In an early morning keynote address Thursday, Vanguard Chief Economist Joe Davis suggested that the “biggest issue of our lifetime” is how the country deals with the persistent imbalance between our spending and our revenue, an imbalance that he suggested will not get any better for a very long time absent any tax reform.

In an interview after his presentation at Morningstar’s annual ETF Invest conference in Chicago, Davis was cautiously optimistic that one of the “viable bipartisan plans” that have been floated to fix that imbalance can be implemented.

Wistfully recalling 2011, when he said “we were close to a grand bargain,” he argued that a compromise “is needed to preserve the sustainability” of our still-fragile economic recovery.

“By all of us giving up something,” he said of plans like the Bowles-Simpson deficit reduction plan, “we all win.” If self-interest isn’t enough for Americans and their leaders to compromise, Davis suggested that “the bond market at the margins may nudge us” toward a deal with the “market’s invisible hand.”

In his speech, he said that one step toward longer-term deficit control would be to institute a balanced budget: “No country in history,” he said, “has ever had a fiscal when crisis when its budget has been balanced.” But he said in the interview that he nevertheless believes the “chances of a fiscal crisis” for the U.S. in the near term are “very low.”

Not so obliquely referencing the economic recovery and the government shutdown, Davis said in his speech and during the interview that the U.S. was still suffering from an “uncertainty tax” whose “removal would have positive effects” on the economy and the markets. He predicted “modest” economic growth next year, but below the Federal Reserve’s expectations for 2014, due to the effects of the uncertainty tax. He divulged that at Vanguard, “we monitor daily” to keep track of the uncertainty signals.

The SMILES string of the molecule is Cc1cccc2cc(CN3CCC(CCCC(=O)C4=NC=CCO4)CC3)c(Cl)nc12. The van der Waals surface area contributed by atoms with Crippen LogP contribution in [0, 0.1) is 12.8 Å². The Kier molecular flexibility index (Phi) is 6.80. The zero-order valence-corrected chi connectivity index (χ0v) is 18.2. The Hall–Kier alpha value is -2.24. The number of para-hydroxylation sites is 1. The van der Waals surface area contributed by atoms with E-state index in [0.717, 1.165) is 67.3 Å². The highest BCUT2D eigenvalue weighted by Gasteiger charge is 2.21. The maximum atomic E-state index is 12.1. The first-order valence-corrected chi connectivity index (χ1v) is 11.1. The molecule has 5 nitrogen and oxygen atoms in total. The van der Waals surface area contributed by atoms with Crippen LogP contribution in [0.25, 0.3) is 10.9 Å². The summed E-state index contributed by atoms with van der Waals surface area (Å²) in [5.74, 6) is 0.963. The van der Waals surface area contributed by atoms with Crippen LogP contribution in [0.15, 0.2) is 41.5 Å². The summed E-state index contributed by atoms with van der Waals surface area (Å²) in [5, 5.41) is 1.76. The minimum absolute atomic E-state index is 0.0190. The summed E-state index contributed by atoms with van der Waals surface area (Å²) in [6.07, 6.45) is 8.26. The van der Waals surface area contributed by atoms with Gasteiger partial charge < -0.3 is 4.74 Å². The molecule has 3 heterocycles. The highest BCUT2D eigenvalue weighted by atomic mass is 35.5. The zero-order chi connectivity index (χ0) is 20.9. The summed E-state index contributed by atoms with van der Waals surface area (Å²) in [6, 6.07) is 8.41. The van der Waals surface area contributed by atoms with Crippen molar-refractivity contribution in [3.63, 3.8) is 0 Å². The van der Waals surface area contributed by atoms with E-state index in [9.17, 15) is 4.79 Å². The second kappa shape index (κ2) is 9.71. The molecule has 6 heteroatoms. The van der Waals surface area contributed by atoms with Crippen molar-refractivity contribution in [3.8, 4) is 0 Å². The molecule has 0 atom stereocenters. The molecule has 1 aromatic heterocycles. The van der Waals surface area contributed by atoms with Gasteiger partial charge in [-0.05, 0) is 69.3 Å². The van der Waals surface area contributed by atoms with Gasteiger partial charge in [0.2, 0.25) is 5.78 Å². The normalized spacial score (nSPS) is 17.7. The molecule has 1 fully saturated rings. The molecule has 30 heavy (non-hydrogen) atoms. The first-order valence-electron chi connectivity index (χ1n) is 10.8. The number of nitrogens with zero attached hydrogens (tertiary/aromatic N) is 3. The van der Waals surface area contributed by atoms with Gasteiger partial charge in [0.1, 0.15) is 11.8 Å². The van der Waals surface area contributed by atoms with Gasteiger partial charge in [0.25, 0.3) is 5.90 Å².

Longer term, five to 10 years out, he sees not only glimmers of hope, but the real possibility that U.S. growth will “come into the light” and return to its historical levels, mentioning that in every decade since George Washington’s first term, the U.S. has had a healthy growth/inflation experience.

Part of the reason for that optimism, he proposed, is that we stand on the cusp of a “third industrial revolution” fueled by technology advances in everything from computing hardware and software to  the Internet, which is “permeating our society like the steam engine and electricity.” Those technologies made possible the first two industrial revolutions beginning in the 18th and 19th centuries, though their adoption took time.

Like the other industrial revolutions, this third one, he suggested, will have “humble beginnings,” arising from a trough of slow economic growth and higher unemployment leading to lower prices and wages, which helps fuel investing in the new technologies. Noting that “80% of the companies in the S&P 500 were founded during recessions or tough economic times,” he described the process as “prices plummet, adoption [of the technology] explodes,” which in turn leads to further innovation, often in places “where we least expect it.”

In the interview, he said that the “pace of global innovation is accelerating,” as evidenced by a surge in new patents worldwide, and helped by the collaborative nature of Internet-based networks.

Yes, for some in society the “creative destruction” that accompany industrial revolutions will be painful — “you can’t sugar-coat creative destruction,” he admitted — but in the long run, society benefits.

One other metric that should be instructive to policymakers: the premium on skilled labor, under which the unemployment rate of the college educated and their income is rapidly diverging from the jobless rate of the only-high-school-educated American. “The cost of education may be rising,” Davis said, “but the retun on education is higher.”

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